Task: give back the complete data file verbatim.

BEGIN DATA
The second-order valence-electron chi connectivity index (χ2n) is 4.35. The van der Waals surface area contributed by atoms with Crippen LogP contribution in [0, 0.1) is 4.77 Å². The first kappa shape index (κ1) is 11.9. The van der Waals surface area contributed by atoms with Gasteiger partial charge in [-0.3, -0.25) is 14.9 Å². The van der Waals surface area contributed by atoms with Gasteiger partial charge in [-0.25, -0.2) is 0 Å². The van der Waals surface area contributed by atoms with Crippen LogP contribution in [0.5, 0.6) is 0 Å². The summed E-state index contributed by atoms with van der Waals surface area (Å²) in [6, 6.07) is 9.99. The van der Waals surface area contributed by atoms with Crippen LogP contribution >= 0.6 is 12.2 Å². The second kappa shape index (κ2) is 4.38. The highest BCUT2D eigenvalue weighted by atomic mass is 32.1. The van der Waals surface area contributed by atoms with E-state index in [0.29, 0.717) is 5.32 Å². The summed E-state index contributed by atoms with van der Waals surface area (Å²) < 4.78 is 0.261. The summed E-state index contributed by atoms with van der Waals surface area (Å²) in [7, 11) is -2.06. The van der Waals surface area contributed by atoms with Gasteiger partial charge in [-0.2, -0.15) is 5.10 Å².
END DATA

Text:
The second-order valence-electron chi connectivity index (χ2n) is 4.35. The van der Waals surface area contributed by atoms with Crippen LogP contribution in [0, 0.1) is 4.77 Å². The first kappa shape index (κ1) is 11.9. The van der Waals surface area contributed by atoms with Gasteiger partial charge in [-0.3, -0.25) is 14.9 Å². The van der Waals surface area contributed by atoms with Gasteiger partial charge in [-0.25, -0.2) is 0 Å². The van der Waals surface area contributed by atoms with Crippen LogP contribution in [0.5, 0.6) is 0 Å². The summed E-state index contributed by atoms with van der Waals surface area (Å²) in [6, 6.07) is 9.99. The van der Waals surface area contributed by atoms with Crippen LogP contribution >= 0.6 is 12.2 Å². The second kappa shape index (κ2) is 4.38. The highest BCUT2D eigenvalue weighted by atomic mass is 32.1. The van der Waals surface area contributed by atoms with E-state index in [0.29, 0.717) is 5.32 Å². The summed E-state index contributed by atoms with van der Waals surface area (Å²) < 4.78 is 0.261. The summed E-state index contributed by atoms with van der Waals surface area (Å²) in [7, 11) is -2.06. The van der Waals surface area contributed by atoms with Gasteiger partial charge in [-0.2, -0.15) is 5.10 Å².